New York Post's Scores

  • Movies
  • TV
For 7,528 reviews, this publication has graded:
  • 44% higher than the average critic
  • 2% same as the average critic
  • 54% lower than the average critic
On average, this publication grades 7.1 points lower than other critics. (0-100 point scale)
Average Movie review score: 56
Highest review score: 100 We Are the Best!
Lowest review score: 0 Blood: The Last Vampire
Score distribution:
7528 movie reviews
  1. I’d rather wake up next to a severed horse head than ever watch Gotti again.
  2. Superfly escapes superficiality thanks largely to strong performances from Jackson; Jason Mitchell as Priest’s workmanlike partner, Eddie, and Michael Kenneth Williams as Priest’s mentor, Scatter.
  3. Tag
    One of the funniest films of the summer so far, it tells the story of five scruffy Peter Pans, who have been playing the same game of tag for 30 years. Sounds ridiculous, right? Well, the tale is (almost) all true.
  4. This sequel to the 2004 movie is an impressive feat of animation, particularly in its action sequences.
  5. Like a cubic zirconia knockoff of a priceless diamond necklace, this female “Ocean’s” update looks the part but just ain’t got that sparkle.
  6. “Fallen Kingdom” is a more interesting, and less obvious, story than the usual Tyrannosaurus romps, which tend to be death-defying games of hide-and-seek.
  7. Danes and Parsons are a weird pairing, who carry their TV personas with them like tote bags. Their “Homeland” and “Big Bang Theory” shticks don’t quite click. Even so, when Danes’ mother comes to realize that her sweet kid is more than just a talking point, she’ll have you wiping away tears.
  8. Adrift is paced like its title, and the story’s momentum is slowed somewhat by constant toggling between past and present.
  9. American Animals takes an appropriately wild approach to its subject, biting off a little more than it can chew, but nevertheless coming up with a truly novel entry in the overcrowded heist genre.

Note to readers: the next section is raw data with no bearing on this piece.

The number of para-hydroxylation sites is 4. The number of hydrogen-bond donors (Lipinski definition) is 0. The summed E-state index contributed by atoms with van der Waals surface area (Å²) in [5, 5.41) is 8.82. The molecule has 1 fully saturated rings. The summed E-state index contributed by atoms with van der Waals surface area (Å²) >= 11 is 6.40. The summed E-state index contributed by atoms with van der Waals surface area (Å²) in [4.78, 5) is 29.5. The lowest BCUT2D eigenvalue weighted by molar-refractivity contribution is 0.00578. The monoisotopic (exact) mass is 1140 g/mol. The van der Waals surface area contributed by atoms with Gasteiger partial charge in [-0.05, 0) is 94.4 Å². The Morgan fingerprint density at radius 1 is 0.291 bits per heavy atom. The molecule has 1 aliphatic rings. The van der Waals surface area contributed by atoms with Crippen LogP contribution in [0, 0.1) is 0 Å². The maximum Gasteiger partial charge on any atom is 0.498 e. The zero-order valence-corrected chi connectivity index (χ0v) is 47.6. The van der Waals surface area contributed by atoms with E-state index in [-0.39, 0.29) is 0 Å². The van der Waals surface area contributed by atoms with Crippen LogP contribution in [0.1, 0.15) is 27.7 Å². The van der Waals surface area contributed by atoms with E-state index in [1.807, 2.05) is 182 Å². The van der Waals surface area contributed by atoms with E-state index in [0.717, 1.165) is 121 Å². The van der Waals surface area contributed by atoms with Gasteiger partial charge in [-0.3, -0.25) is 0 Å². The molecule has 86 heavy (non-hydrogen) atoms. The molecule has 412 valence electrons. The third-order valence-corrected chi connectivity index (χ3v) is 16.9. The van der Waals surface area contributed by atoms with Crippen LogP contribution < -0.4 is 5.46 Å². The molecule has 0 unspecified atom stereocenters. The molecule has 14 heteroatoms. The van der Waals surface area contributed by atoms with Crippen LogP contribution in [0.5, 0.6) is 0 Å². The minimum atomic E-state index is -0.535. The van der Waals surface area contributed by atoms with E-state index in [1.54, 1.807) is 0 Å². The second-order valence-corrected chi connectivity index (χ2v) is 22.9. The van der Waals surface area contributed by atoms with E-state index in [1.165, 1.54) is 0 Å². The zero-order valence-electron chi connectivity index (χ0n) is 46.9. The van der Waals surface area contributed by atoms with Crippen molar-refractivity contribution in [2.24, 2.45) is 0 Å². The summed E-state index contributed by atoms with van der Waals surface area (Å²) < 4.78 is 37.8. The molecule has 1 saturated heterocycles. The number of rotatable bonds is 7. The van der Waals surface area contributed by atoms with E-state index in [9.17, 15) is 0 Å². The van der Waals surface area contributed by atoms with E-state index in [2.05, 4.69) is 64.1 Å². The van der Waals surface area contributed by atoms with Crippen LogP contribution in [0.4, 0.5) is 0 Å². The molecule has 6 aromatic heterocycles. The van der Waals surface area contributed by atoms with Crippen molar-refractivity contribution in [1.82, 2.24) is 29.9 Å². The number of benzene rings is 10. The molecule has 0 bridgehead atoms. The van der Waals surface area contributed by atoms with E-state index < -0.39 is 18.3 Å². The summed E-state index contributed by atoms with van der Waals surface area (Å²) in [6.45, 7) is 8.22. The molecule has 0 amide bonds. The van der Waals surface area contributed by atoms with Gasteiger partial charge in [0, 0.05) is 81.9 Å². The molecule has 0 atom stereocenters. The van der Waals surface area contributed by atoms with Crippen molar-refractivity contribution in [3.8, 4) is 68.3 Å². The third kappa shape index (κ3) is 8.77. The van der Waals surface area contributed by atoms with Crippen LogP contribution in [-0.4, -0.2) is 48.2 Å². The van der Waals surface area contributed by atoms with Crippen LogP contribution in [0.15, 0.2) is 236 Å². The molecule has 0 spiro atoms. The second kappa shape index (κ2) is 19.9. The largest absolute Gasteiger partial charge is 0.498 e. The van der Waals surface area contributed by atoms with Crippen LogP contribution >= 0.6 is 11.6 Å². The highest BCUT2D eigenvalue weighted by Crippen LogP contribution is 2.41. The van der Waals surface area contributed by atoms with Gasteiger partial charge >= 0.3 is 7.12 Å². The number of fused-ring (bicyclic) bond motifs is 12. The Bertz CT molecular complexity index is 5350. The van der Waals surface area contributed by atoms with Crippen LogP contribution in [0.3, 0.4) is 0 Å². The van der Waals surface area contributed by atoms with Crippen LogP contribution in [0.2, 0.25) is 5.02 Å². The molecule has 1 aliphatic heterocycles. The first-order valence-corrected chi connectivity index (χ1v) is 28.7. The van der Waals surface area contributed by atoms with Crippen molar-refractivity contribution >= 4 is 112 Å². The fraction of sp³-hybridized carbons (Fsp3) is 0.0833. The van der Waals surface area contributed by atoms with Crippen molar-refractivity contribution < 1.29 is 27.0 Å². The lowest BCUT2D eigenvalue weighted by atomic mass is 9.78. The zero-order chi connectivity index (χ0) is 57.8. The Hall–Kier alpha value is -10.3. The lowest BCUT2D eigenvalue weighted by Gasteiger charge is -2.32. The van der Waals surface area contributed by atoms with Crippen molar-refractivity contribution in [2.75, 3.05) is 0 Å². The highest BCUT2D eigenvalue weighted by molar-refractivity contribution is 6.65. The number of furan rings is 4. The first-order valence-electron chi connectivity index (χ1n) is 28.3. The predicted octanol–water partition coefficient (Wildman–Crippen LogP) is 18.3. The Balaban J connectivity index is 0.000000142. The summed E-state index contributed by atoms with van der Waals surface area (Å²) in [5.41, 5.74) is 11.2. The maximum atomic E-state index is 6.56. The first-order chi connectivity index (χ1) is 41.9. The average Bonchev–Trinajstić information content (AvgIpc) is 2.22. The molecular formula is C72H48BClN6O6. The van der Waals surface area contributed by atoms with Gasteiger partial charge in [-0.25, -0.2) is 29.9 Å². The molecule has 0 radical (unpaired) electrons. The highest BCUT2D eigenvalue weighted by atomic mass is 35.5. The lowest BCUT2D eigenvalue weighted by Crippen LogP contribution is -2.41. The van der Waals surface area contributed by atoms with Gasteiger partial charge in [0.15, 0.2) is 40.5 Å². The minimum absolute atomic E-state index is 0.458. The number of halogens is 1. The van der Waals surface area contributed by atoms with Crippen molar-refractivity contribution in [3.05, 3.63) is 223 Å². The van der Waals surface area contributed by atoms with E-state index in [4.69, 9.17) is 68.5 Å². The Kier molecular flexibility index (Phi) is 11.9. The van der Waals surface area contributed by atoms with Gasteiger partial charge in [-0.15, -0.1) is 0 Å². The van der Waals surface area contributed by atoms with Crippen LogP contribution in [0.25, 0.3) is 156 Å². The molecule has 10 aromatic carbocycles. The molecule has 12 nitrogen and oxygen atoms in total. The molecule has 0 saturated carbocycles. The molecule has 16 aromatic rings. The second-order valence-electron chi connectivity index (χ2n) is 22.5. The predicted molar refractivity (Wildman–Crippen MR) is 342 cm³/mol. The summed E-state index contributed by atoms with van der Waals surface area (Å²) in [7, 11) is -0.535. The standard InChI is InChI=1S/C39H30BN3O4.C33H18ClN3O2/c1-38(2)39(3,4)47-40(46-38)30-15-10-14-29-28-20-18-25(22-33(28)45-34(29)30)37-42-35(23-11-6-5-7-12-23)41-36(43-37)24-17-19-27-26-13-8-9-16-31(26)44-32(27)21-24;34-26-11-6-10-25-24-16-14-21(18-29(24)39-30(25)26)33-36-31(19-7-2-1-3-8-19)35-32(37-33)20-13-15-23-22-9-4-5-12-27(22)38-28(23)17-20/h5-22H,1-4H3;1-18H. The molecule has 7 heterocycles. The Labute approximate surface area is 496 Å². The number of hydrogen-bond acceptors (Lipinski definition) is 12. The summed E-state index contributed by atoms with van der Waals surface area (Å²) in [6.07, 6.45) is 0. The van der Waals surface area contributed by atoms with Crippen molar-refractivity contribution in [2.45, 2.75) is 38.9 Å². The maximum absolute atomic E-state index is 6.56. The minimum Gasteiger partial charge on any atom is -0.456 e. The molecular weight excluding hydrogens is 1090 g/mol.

• 67 Metascore
    • 75 Critic Score
    Unlike previous glossy docs such as “The September Issue,” Gospel is far more than a dressed-up Vogue infomercial.
  10. That this exercise in vulgarity was made at all is shameful. Dark Crimes is punishing to watch.
  11. While the film is best for fans of the cloth, non-Catholics, too, will gain insight into one of the most prominent leaders in the world.
  12. “Solo,” sadly, should be frozen forever in carbonite.
  13. If you’ve got comics-movie fatigue, with frequent fourth-wall breaks to point out lazy writing, blatant foreshadowing or heavy reliance on CGI for fight scenes, Deadpool 2 is here for you. That doesn’t mean those things aren’t there (they are) — but the eagerness of Deadpool to call out its own shortcomings earns this trash-talking franchise a lot of goodwill.
  14. Though both Tierney and Bomer’s characters also veer into stereotype — her uptight disapproval, his sassiness — writer-director Timothy McNeil still crafts a fairly moving tribute to the notion, as Lin-Manuel Miranda once put it, that “love is love is love.”